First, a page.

Do “buy-sell” clauses in third party ownership agreements constitute undue influence under FIFA’s Art 18bis?

Published 01 September 2014 By: Ariel Reck

Marcos Rojo

The recent situation involving the Doyen Sports investment fund and Sporting Lisbon in relation to Manchester United’s bid for Marcos Rojo provides another opportunity to consider some topical issues related to third party investment.

 The analysis is especially relevant because FIFA is currently discussing a new regulatory framework for these investments while UEFA continues with its campaign to ban the practice1. Among the different aspects of the Rojo dispute (in particular the percentage owned by the fund and the relationship with the player) this article will examine the notion of influence and its relation with customary clauses often included in third party ownership (TPO) agreements.


FIFA’s regulation of TPO

Art.18 bis of the FIFA Regulations2 states: “18bis Third-party influence on clubs.   1. No club shall enter into a contract which enables any other party to that contract or any third party to acquire the ability to influence in employment and transfer-related matters its independence, its policies or the performance of its teams.   2. The FIFA Disciplinary Committee may impose disciplinary measures on clubs that do not observe the obligations set out in this article.” This article was introduced into the regulations that came into force on 1 January 2008 as a direct result of the Tevez case3. Since then, clauses obliging a club to release a player in certain circumstances became void, and so disappeared from the typical TPO agreements and were replaced by new clauses that were effectively borrowed from the world of shareholders agreements.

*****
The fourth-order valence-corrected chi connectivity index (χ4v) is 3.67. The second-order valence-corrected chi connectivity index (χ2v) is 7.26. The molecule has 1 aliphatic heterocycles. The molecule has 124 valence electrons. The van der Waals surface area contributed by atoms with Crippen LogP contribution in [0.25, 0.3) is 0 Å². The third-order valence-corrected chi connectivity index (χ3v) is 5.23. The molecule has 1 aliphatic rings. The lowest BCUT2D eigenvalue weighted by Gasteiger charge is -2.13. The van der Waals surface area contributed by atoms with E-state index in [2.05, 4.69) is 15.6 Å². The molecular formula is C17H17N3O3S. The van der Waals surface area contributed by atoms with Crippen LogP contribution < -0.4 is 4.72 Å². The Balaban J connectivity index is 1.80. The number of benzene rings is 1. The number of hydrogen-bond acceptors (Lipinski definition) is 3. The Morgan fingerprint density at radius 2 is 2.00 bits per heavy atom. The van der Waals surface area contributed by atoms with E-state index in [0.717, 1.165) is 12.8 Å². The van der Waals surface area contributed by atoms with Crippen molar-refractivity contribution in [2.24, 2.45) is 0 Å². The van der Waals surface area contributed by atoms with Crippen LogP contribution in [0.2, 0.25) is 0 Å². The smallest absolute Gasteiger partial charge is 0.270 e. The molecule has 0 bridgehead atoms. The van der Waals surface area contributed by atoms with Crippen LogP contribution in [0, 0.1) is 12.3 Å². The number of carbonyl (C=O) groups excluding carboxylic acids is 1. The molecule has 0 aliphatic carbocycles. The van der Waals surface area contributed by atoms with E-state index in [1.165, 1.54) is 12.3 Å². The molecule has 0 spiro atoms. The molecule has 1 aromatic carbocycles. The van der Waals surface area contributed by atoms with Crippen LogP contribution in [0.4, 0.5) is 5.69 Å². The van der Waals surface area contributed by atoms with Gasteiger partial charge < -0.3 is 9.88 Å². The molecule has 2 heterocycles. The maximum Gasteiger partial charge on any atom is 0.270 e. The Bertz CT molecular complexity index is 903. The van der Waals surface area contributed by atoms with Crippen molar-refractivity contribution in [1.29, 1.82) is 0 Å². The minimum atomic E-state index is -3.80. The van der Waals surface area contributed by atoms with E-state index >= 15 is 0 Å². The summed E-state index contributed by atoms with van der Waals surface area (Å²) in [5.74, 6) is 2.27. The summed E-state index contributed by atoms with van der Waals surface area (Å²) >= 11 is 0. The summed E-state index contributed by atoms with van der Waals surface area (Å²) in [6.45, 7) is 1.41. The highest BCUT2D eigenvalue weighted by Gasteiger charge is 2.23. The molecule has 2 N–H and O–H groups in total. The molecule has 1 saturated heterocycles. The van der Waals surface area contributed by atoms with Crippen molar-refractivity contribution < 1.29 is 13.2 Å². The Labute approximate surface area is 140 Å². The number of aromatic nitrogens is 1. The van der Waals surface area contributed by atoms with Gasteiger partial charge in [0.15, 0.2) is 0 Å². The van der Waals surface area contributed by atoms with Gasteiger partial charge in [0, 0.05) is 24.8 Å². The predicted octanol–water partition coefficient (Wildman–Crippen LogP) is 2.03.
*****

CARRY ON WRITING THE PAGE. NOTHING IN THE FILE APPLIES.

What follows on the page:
The new breed TPO – “buy-sell” clauses

The "core"‎ of the TPO agreement is currently the "buy-sell" clause in its different forms (first refusal; drag along; shotgun; tag along4), tailored for the football industry. The most common clause states that in case an offer from a new club is received (sometimes any offer; sometimes an offer above a predetermined amount) and the investor wants to accept it, the club shall either accept the offer and transfer the player or buy the investor's share under the same terms of the new club's offer5. The aim of these clauses is to protect the investment without imposing undue influence on the club's transfer policies. Points 9 to 11 of Doyen statement from 13 August 2014 clearly refers to this6.


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Ariel Reck

Ariel Reck

Ariel is a lawyer in Argentina focused exclusively on the sports sector, mainly the football industry. He has particular experience advising on third party player ownership issues, player´s transfers and international sports disputes before FIFA and CAS. He has also spoken at conferences on these issues in Argentina and at international level.

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